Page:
U.S., Is­rael quit UNESCO over al­leged bias

The Globe and Mail (BC Edition) - - NEWS - JOHN IR­ISH

The United States and Is­rael an­nounced on Thurs­day they were quit­ting the UN’s cul­tural agency UNESCO, af­ter Wash­ing­ton ac­cused it of anti-Is­raeli bias.

The with­drawal of the United States, which is meant to pro­vide a fifth of UNESCO’s fund­ing, is a ma­jor blow for the Paris-based or­ga­ni­za­tion, founded af­ter the Sec­ond World War to help pro­tect cul­tural and nat­u­ral her­itage around the world.

UNESCO is best known for des­ig­nat­ing World Her­itage Sites such as the an­cient city of Palmyra in Syria and the Grand Canyon Na­tional Park.

“This de­ci­sion was not taken lightly, and re­flects U.S. con­cerns with mount­ing ar­rears at UNESCO, the need for fun­da­men­tal re­form in the or­ga­ni­za­tion, and con­tin­u­ing anti-Is­rael bias,” State Depart­ment spokes­woman Heather Nauert said.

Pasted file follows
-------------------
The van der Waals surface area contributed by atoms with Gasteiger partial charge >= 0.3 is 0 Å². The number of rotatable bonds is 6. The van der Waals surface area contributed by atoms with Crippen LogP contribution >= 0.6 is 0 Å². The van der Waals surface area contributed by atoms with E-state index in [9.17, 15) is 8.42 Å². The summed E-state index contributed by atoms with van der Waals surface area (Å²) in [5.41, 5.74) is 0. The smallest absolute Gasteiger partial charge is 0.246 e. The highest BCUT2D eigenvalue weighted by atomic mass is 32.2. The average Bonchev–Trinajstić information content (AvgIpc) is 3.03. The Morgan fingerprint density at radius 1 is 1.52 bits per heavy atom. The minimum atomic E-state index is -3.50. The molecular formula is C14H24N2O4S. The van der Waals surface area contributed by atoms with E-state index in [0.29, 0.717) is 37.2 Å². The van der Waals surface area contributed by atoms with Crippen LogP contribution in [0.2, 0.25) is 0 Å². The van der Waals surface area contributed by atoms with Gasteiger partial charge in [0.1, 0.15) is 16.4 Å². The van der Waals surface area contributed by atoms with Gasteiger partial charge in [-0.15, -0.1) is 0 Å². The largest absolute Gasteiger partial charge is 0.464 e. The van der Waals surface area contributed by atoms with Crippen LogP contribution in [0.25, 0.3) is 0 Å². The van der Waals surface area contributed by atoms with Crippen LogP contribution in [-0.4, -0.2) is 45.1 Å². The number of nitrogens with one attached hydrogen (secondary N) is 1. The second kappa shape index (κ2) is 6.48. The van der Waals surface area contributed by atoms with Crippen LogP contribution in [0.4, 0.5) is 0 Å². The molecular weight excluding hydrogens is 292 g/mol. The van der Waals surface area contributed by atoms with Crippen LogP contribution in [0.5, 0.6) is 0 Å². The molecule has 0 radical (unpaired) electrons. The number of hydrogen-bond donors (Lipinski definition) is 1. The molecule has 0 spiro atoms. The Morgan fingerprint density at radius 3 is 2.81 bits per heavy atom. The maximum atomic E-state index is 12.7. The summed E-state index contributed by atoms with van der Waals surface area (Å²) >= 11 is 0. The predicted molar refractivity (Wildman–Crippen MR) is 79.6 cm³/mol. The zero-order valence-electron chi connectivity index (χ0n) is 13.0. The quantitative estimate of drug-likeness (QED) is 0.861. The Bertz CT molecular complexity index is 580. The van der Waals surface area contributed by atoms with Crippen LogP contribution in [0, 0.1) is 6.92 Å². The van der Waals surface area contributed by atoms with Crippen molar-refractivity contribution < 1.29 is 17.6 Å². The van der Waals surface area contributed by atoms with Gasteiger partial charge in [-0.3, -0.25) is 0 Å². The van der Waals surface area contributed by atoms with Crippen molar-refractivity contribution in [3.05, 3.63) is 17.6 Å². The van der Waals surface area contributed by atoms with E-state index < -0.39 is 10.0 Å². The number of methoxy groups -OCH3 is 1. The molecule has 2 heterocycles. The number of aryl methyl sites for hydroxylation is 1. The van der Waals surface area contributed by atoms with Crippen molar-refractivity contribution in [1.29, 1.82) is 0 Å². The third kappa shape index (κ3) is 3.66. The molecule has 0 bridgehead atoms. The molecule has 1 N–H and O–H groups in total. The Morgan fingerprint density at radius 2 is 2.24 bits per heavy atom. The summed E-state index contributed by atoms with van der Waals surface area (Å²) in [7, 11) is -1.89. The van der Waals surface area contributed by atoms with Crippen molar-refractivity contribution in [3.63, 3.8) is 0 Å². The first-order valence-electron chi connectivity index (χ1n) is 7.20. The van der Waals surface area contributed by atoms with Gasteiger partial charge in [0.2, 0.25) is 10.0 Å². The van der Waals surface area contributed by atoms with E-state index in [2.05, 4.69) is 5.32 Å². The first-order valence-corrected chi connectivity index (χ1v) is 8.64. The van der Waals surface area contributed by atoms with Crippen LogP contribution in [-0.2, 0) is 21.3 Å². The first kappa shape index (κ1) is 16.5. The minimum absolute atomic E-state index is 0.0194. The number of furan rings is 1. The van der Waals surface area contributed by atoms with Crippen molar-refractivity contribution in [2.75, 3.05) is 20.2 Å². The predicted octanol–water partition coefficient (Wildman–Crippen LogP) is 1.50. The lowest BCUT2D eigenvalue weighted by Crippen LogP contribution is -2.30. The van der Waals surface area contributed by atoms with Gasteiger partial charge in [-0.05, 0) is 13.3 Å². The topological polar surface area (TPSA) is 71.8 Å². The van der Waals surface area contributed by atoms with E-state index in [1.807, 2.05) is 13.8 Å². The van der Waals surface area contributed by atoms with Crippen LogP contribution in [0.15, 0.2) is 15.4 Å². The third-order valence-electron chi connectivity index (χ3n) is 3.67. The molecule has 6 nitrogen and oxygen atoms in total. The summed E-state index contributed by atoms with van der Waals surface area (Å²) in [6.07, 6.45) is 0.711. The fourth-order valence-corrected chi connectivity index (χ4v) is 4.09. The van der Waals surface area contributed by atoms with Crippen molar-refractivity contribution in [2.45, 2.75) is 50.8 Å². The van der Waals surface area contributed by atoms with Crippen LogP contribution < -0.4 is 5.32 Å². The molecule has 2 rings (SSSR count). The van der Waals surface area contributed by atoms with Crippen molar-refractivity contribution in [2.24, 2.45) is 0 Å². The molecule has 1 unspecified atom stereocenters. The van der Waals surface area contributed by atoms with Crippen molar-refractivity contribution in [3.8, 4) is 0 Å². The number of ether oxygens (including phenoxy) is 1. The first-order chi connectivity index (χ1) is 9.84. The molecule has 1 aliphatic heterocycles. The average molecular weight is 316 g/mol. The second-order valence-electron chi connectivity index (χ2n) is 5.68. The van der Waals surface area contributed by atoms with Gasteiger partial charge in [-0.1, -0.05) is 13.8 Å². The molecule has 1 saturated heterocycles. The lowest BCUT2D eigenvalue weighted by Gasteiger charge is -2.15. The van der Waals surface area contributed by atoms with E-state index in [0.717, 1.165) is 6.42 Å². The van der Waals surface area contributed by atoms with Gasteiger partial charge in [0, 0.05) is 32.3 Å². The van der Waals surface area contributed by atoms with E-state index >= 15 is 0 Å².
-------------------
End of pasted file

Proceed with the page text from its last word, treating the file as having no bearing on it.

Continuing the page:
Hours later, Prime Min­is­ter Ben­jamin Ne­tanyahu said Is­rael would quit too, call­ing the U.S. de­ci­sion “brave and moral.”

UNESCO Di­rec­tor-Gen­eral Irina Bokova ex­pressed her dis­ap­point­ment: “At the time when con­flicts con­tinue to tear apart so­ci­eties across the world, it is deeply re­gret­table for the United States to with­draw from the United Na­tions agency pro­mot­ing ed­u­ca­tion for peace and pro­tect­ing cul­ture un­der at­tack,” she said.

“This is a loss to the United Na­tions fam­ily. This is a loss for mul­ti­lat­er­al­ism.”

Wash­ing­ton has al­ready with­held its fund­ing for UNESCO since 2011, when the body ad­mit­ted Pales­tine as a full mem­ber. The United States and Is­rael were among just 14 of 194 mem­bers that voted against ad­mit­ting the Pales­tini­ans. Wash­ing­ton’s ar­rears on its $80-mil­lion an­nual dues since then are now more than $500-mil­lion.

Although Wash­ing­ton sup­ports a fu­ture in­de­pen­dent Pales­tinian state, it says this should emerge out of peace talks and it con­sid­ers it un­help­ful for in­ter­na­tional or­ga­ni­za­tions to ad­mit Pales­tine un­til ne­go­ti­a­tions are com­plete.

Newspapers in English

Newspapers from Canada

© PressReader. All rights reserved.